Mesothelioma can be an expensive cancer to treat. Patients and their families and friends can wind up spending tens of thousands of dollars on medicine, surgery, and other related costs in a bid to overcome mesothelioma.
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As life expectancies increase, more and more people are finding themselves both caring for elderly parents while at the same time supporting adult children who are still living at home or require financial assistance even though they live elsewhere.
For a newly diagnosed mesothelioma patient, the flood of disease and treatment information that follows can be difficult to process. While you can trust that your doctor will have your best interests in mind when developing your treatment plan, it’s still a good idea to be an active patient and understand the standards of care for mesothelioma.
The conversation around defining survivorship is one with an extensive history rooted alongside the evolution of medicine, research, and culture. According to the American Society of Clinical Oncology (ASCO), over the past 30 or so years, major developments in cancer identification and treatment have contributed to the dramatic increase in cancer survival rates, with the number of cancer survivors estimated to reach 18.1 million in the United States by 2020. But what does this statistic mean when it says “cancer survivors?”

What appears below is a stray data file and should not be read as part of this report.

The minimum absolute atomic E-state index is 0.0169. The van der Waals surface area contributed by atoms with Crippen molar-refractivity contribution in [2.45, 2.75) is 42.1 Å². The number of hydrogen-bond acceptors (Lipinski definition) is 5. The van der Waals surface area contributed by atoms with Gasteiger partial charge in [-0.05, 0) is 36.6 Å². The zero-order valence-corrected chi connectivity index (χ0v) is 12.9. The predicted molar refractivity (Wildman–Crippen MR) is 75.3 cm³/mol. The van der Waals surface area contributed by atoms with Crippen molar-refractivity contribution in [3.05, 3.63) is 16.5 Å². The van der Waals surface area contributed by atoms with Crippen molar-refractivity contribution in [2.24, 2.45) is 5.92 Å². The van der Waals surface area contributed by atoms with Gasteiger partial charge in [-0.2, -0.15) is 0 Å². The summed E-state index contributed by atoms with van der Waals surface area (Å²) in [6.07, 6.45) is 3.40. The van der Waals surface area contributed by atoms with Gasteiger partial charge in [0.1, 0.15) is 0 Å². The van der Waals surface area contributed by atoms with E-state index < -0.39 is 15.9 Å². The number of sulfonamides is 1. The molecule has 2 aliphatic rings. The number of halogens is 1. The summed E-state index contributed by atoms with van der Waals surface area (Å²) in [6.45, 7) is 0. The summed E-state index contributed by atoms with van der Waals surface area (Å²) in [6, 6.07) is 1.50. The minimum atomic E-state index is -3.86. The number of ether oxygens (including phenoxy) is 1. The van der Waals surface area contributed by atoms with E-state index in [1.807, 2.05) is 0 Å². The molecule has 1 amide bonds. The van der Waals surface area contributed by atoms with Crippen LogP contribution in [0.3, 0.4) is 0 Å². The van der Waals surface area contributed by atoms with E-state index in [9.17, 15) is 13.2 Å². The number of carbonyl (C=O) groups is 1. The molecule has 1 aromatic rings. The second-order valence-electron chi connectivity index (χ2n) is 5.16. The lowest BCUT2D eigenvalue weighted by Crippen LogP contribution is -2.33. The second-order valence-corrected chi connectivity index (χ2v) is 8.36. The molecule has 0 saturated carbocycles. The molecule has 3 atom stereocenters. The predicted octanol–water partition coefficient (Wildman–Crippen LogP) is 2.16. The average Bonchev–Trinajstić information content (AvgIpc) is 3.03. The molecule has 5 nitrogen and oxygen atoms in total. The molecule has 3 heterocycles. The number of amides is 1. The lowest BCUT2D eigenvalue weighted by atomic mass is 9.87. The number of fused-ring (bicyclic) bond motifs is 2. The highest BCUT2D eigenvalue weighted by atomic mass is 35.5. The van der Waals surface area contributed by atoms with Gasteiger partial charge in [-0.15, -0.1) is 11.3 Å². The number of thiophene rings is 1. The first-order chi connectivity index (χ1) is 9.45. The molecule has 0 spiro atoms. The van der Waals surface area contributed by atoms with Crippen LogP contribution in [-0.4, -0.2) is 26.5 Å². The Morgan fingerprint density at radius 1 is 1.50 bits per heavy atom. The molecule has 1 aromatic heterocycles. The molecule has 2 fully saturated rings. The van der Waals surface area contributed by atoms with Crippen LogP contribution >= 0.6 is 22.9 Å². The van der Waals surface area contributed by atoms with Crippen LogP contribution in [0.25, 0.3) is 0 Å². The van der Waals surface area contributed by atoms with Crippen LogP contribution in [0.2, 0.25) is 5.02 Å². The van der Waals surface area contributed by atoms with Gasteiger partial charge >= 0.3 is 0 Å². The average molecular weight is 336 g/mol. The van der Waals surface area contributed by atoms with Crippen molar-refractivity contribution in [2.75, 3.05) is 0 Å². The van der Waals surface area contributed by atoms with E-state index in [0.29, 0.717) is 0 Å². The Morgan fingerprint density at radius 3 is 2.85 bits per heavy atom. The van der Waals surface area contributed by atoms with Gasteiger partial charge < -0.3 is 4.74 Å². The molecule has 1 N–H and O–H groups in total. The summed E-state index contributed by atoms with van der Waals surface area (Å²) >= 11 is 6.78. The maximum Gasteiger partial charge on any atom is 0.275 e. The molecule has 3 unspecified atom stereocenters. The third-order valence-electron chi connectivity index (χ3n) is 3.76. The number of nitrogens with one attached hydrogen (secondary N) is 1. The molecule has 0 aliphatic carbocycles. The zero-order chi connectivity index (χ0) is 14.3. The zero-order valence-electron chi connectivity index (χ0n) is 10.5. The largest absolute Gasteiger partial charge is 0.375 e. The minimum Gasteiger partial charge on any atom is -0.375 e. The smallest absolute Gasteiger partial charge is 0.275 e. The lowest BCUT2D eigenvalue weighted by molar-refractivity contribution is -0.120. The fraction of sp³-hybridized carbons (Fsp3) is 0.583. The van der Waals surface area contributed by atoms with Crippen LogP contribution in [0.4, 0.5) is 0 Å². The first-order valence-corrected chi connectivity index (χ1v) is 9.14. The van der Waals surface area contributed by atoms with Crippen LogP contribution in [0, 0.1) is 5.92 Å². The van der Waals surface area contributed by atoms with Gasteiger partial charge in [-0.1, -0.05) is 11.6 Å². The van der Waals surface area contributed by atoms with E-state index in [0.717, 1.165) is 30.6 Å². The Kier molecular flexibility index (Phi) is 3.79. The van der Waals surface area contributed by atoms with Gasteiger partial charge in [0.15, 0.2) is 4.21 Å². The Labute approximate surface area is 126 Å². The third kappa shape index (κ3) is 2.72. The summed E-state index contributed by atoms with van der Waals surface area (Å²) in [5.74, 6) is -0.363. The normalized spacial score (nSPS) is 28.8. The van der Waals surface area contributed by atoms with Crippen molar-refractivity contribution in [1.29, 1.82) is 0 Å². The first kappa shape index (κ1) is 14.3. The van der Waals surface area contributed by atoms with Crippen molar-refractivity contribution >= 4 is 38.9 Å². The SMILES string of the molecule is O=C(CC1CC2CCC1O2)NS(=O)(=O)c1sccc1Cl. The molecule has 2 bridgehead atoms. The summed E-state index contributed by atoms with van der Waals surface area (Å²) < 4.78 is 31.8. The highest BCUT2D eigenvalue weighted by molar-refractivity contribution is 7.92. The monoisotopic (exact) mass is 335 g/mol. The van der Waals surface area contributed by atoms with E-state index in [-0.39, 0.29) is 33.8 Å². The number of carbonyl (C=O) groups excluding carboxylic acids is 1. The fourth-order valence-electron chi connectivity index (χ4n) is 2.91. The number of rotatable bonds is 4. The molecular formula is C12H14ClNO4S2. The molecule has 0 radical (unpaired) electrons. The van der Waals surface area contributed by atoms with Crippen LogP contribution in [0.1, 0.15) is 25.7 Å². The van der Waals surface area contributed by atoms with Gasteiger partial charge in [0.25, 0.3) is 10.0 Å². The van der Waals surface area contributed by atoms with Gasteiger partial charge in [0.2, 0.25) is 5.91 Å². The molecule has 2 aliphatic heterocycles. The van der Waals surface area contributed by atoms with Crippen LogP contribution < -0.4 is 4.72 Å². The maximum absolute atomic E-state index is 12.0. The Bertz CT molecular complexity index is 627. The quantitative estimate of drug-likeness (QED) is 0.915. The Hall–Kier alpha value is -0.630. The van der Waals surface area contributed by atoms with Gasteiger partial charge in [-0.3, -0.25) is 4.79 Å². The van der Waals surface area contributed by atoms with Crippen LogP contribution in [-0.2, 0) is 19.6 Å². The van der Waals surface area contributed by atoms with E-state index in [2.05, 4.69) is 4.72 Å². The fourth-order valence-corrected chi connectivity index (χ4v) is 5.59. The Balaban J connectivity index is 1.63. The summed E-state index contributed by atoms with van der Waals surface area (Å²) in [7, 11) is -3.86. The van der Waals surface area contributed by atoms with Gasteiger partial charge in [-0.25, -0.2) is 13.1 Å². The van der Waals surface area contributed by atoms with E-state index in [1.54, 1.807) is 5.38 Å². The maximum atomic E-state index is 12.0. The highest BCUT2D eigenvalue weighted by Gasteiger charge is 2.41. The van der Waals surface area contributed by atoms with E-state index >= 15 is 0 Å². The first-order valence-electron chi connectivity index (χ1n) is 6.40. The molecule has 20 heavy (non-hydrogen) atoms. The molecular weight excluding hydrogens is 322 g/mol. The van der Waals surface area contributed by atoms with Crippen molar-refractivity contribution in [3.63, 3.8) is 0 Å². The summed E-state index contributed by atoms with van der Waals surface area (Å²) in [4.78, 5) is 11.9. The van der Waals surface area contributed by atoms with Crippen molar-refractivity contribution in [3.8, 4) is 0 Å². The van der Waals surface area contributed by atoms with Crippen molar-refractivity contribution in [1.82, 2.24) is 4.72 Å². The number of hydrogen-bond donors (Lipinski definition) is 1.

Many Americans may not realize that veterans continue to fight after they return home. The enemy? A number of disabling physical and mental health issues, many of which are caused by adversaries camouflaged with invisibility. A way we can honor our veterans this Fourth of July is to bring awareness to these muted battles they continue to fight, long after the war is over.
Recently at the American Society of Clinical Oncology’s (ASCO) 2015 annual meeting, Dr. Gerald Zalcman reported the results of a study on a new mesothelioma treatment that has the potential to improve survival rates for malignant pleural mesothelioma patients.
In the days, weeks, and months following a cancer diagnosis, it’s difficult to know what to do next and it becomes easy to give up control over your own health. You may fall into a “passive patient” mode, ultimately putting your life into the hands of others — doctors, oncologists, and other experts who tell you what’s best for you and your circumstances, what you can and cannot do, what your options are, etc. It can be both intimidating and unnerving to question a proposed treatment plan or seek other routes that you feel may suit you better.
June is Men’s Health Month, a month-long observation and awareness campaign of the issues related to health in men of every age, genetic disposition, and background. Given that men are much less likely to get regular medical checkups than women, it’s important for everyone to be involved with educating the men in their lives about the health issues that can affect them.